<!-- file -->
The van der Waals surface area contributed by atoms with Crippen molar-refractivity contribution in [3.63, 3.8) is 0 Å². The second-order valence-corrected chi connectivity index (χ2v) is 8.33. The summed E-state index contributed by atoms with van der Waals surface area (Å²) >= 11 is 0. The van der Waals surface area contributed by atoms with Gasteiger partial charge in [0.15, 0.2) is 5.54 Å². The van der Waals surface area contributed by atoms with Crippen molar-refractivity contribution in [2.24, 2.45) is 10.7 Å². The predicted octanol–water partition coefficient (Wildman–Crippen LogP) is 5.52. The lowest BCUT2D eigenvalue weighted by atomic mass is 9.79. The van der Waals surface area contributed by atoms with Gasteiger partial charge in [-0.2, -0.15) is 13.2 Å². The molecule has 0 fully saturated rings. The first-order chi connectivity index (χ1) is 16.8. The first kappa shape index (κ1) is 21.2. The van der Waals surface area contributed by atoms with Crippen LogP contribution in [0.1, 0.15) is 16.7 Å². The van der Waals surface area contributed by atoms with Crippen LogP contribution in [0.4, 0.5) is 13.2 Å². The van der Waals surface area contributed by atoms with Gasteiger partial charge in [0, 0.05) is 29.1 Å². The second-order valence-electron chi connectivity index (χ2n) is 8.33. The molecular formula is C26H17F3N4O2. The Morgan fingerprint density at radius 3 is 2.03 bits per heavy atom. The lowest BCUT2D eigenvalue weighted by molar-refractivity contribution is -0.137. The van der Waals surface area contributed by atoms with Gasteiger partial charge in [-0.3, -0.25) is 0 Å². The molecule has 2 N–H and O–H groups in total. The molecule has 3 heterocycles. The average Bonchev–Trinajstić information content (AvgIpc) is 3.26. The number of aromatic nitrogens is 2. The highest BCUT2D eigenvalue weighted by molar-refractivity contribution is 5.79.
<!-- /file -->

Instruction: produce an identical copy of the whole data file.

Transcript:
The van der Waals surface area contributed by atoms with Crippen molar-refractivity contribution in [3.63, 3.8) is 0 Å². The second-order valence-corrected chi connectivity index (χ2v) is 8.33. The summed E-state index contributed by atoms with van der Waals surface area (Å²) >= 11 is 0. The van der Waals surface area contributed by atoms with Gasteiger partial charge in [0.15, 0.2) is 5.54 Å². The van der Waals surface area contributed by atoms with Crippen molar-refractivity contribution in [2.24, 2.45) is 10.7 Å². The predicted octanol–water partition coefficient (Wildman–Crippen LogP) is 5.52. The lowest BCUT2D eigenvalue weighted by atomic mass is 9.79. The van der Waals surface area contributed by atoms with Gasteiger partial charge in [-0.2, -0.15) is 13.2 Å². The molecule has 0 fully saturated rings. The first-order chi connectivity index (χ1) is 16.8. The first kappa shape index (κ1) is 21.2. The van der Waals surface area contributed by atoms with Crippen LogP contribution in [0.1, 0.15) is 16.7 Å². The van der Waals surface area contributed by atoms with Crippen LogP contribution in [0.4, 0.5) is 13.2 Å². The van der Waals surface area contributed by atoms with Gasteiger partial charge in [0, 0.05) is 29.1 Å². The second-order valence-electron chi connectivity index (χ2n) is 8.33. The molecular formula is C26H17F3N4O2. The Morgan fingerprint density at radius 3 is 2.03 bits per heavy atom. The lowest BCUT2D eigenvalue weighted by molar-refractivity contribution is -0.137. The van der Waals surface area contributed by atoms with Gasteiger partial charge in [-0.3, -0.25) is 0 Å². The molecule has 2 N–H and O–H groups in total. The molecule has 3 heterocycles. The average Bonchev–Trinajstić information content (AvgIpc) is 3.26. The number of aromatic nitrogens is 2. The highest BCUT2D eigenvalue weighted by molar-refractivity contribution is 5.79.